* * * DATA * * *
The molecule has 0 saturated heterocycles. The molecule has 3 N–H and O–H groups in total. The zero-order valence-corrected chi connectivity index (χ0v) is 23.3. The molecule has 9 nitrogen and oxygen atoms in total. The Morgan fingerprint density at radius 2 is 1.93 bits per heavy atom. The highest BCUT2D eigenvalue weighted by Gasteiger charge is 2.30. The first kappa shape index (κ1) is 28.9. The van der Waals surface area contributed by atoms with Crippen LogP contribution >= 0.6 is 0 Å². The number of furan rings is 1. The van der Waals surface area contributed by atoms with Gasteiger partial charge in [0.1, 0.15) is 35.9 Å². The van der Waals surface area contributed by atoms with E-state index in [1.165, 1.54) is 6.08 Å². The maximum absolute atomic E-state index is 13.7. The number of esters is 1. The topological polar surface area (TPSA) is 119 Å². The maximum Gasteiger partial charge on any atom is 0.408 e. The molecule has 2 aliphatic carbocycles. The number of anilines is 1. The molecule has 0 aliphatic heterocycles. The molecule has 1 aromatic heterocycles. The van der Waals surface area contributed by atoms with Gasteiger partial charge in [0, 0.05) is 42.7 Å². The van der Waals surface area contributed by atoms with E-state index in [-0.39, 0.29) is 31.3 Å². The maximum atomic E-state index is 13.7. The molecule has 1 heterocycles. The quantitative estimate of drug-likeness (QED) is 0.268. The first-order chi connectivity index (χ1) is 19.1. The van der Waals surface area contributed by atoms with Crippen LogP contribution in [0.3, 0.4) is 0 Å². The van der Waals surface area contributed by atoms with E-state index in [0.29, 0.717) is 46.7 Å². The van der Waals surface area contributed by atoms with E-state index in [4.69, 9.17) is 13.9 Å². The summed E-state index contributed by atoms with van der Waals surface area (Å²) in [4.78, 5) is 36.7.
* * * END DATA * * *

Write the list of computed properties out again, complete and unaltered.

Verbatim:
The molecule has 0 saturated heterocycles. The molecule has 3 N–H and O–H groups in total. The zero-order valence-corrected chi connectivity index (χ0v) is 23.3. The molecule has 9 nitrogen and oxygen atoms in total. The Morgan fingerprint density at radius 2 is 1.93 bits per heavy atom. The highest BCUT2D eigenvalue weighted by Gasteiger charge is 2.30. The first kappa shape index (κ1) is 28.9. The van der Waals surface area contributed by atoms with Crippen LogP contribution >= 0.6 is 0 Å². The number of furan rings is 1. The van der Waals surface area contributed by atoms with Gasteiger partial charge in [0.1, 0.15) is 35.9 Å². The van der Waals surface area contributed by atoms with E-state index in [1.165, 1.54) is 6.08 Å². The maximum absolute atomic E-state index is 13.7. The number of esters is 1. The topological polar surface area (TPSA) is 119 Å². The maximum Gasteiger partial charge on any atom is 0.408 e. The molecule has 2 aliphatic carbocycles. The number of anilines is 1. The molecule has 0 aliphatic heterocycles. The molecule has 1 aromatic heterocycles. The van der Waals surface area contributed by atoms with Gasteiger partial charge in [0, 0.05) is 42.7 Å². The van der Waals surface area contributed by atoms with E-state index in [-0.39, 0.29) is 31.3 Å². The maximum atomic E-state index is 13.7. The molecule has 1 heterocycles. The quantitative estimate of drug-likeness (QED) is 0.268. The first-order chi connectivity index (χ1) is 19.1. The van der Waals surface area contributed by atoms with Crippen LogP contribution in [0.3, 0.4) is 0 Å². The van der Waals surface area contributed by atoms with E-state index in [0.29, 0.717) is 46.7 Å². The van der Waals surface area contributed by atoms with E-state index in [4.69, 9.17) is 13.9 Å². The summed E-state index contributed by atoms with van der Waals surface area (Å²) in [4.78, 5) is 36.7.